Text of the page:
Miami Beach Commissioner and congressional candidate Kristen Rosen Gonzalez is facing an ethics complaint after she tried to dissuade police from investigating a campaign donor accused of destroying fire alarms in his neighborhood with a machete.
Frank Kruszewski, a South Beach resident, submitted a complaint to the Miami-Dade County Commission on Ethics and Public Trust last week after the Miami New Times reported on emails that show Rosen Gonzalez suggesting police should back off the accused, Erik Agazim, and should instead investigate Kruszewski, a neighbor whom she believed reported Agazim.
“I feel strongly there is sufficient evidence here attached as to warrant an investigation into Commissioner Rosen Gonzalez actions with respect to attempting to use her office to influence, redirect and otherwise interject herself into an on-going criminal investigation,” Kruszewski wrote in a statement to ethics investigators, which he provided to the Miami Herald.
Agazim, 41, is facing a dozen felony charges connected to the destruction of 11 fire alarms in the Sunset Harbour South condo tower. Police say Agazim, who owns a firearms supply company, was seen walking around his building in tactical gear Sept. 15 and hacking at fire alarms that had been wailing since Hurricane Irma made landfall a few days earlier.
He was arrested Sept. 22. He has pleaded not guilty, and his trial is set for April.
Agazim sought help from Rosen Gonzalez on the day of the incident. Hours after getting a text message from Agazim, Rosen Gonzalez defended him in an email to Police Chief Dan Oates. She also asked to sit in on a police interview with Agazim, which Oates said would be inappropriate.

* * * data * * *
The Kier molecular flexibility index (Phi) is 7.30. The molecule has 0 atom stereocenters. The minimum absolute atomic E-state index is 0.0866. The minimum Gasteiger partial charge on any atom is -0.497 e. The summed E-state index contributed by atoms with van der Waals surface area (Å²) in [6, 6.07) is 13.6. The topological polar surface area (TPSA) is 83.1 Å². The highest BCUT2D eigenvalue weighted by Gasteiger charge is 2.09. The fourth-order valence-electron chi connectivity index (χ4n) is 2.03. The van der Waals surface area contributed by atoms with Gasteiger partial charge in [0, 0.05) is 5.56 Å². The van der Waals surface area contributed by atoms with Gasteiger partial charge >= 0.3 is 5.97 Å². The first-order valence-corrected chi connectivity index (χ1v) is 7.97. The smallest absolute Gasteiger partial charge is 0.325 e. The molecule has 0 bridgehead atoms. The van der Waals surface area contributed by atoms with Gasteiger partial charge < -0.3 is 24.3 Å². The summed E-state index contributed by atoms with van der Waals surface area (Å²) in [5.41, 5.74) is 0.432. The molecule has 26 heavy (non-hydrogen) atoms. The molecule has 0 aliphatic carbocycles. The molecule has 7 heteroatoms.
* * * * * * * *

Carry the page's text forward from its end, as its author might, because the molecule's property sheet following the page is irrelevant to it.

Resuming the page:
“If anyone should be arrested, it should be Frank Kruszewski who is sending the police on wild goose chases,” Rosen Gonzalez wrote.
On Thursday, Rosen Gonzalez said she didn’t know about the fire alarm allegations against Agazim when she emailed the chief.
“Erik Agazim didn’t tell me the truth,” she said, adding that she does not believe ethics investigators will be conducting an inquiry because she did nothing wrong.
“I was just trying to help him like I would help any citizen,” she said. “As soon as I was told there was a problem, I stepped away.”
Kruszewski said in his statement that he first learned of the fire alarm incident during an Oct. 20 phone call with Rosen Gonzalez, when she apologized for telling police to direct the investigation toward him instead of Agazim.
These petty complaints and hype take away from the broad picture of who I am and the people I represent.
Kristen Rosen Gonzalez
In his complaint to the ethics commission, Kruszewski quoted Rosen Gonzalez as saying that she based her email to the police chief on statements by Agazim, “repeatedly apologized” to Kruszewski for implicating him and asked him not to contact police to set the record straight.
After reading news reports on the emails, Kruszewski noticed Rosen Gonzalez’s comments about him were stronger than he thought.
“What Commissioner Rosen-Gonzalez failed to tell me on Oct. 20 was that she suggested that the Miami Beach Police Department arrest me instead of Mr. Agazim,” Kruszewski wrote in his complaint.
Joe Centorino, executive director of the ethics commission, said he could not comment on any pending matter in his office.
“If any complaint is found to warrant an investigation, we would certainly investigate it further,” he said.
Rosen Gonzalez is running as a Democrat to replace retiring Republican Rep. Ileana Ros-Lehtinen in Florida’s 27th Congressional district. Agazim donated $2,700 to her campaign in May.
On Wednesday, Rosen Gonzalez insisted her defense of Agazim had nothing to do with the donation, which she gave to a fund for victims of the mass shooting in Las Vegas in October.
“It doesn’t matter if someone donated to my campaign or not,” she said. “I’m an equal opportunity public servant.”